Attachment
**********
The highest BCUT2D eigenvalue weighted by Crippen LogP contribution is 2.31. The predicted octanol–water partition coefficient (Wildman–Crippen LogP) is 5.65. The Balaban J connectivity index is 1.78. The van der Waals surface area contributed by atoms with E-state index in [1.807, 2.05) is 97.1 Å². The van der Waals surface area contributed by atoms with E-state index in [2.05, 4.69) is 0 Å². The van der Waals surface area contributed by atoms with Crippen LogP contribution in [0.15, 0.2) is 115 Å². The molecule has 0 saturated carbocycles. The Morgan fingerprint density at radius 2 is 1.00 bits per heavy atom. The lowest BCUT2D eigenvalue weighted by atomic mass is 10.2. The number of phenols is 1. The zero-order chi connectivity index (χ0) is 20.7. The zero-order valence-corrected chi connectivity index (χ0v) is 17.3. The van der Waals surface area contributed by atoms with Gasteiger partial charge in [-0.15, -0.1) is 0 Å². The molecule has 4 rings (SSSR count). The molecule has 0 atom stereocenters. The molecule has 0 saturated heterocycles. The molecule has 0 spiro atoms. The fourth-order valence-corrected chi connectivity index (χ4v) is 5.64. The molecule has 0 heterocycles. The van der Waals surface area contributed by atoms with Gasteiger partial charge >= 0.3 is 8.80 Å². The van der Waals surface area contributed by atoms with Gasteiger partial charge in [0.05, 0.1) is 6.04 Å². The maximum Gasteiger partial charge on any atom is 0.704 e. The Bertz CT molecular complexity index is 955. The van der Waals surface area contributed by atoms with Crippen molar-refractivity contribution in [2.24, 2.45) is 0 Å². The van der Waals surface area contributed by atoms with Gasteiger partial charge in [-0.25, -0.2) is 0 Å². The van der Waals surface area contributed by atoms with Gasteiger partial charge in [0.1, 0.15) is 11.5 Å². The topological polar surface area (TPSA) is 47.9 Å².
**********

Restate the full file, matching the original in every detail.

The highest BCUT2D eigenvalue weighted by Crippen LogP contribution is 2.31. The predicted octanol–water partition coefficient (Wildman–Crippen LogP) is 5.65. The Balaban J connectivity index is 1.78. The van der Waals surface area contributed by atoms with E-state index in [1.807, 2.05) is 97.1 Å². The van der Waals surface area contributed by atoms with E-state index in [2.05, 4.69) is 0 Å². The van der Waals surface area contributed by atoms with Crippen LogP contribution in [0.15, 0.2) is 115 Å². The molecule has 0 saturated carbocycles. The Morgan fingerprint density at radius 2 is 1.00 bits per heavy atom. The lowest BCUT2D eigenvalue weighted by atomic mass is 10.2. The number of phenols is 1. The zero-order chi connectivity index (χ0) is 20.7. The zero-order valence-corrected chi connectivity index (χ0v) is 17.3. The van der Waals surface area contributed by atoms with Gasteiger partial charge in [-0.15, -0.1) is 0 Å². The molecule has 4 rings (SSSR count). The molecule has 0 atom stereocenters. The molecule has 0 saturated heterocycles. The molecule has 0 spiro atoms. The fourth-order valence-corrected chi connectivity index (χ4v) is 5.64. The molecule has 0 heterocycles. The van der Waals surface area contributed by atoms with Gasteiger partial charge >= 0.3 is 8.80 Å². The van der Waals surface area contributed by atoms with Gasteiger partial charge in [0.05, 0.1) is 6.04 Å². The maximum Gasteiger partial charge on any atom is 0.704 e. The Bertz CT molecular complexity index is 955. The van der Waals surface area contributed by atoms with Crippen molar-refractivity contribution in [2.24, 2.45) is 0 Å². The van der Waals surface area contributed by atoms with Gasteiger partial charge in [-0.25, -0.2) is 0 Å². The van der Waals surface area contributed by atoms with Gasteiger partial charge in [0.1, 0.15) is 11.5 Å². The topological polar surface area (TPSA) is 47.9 Å².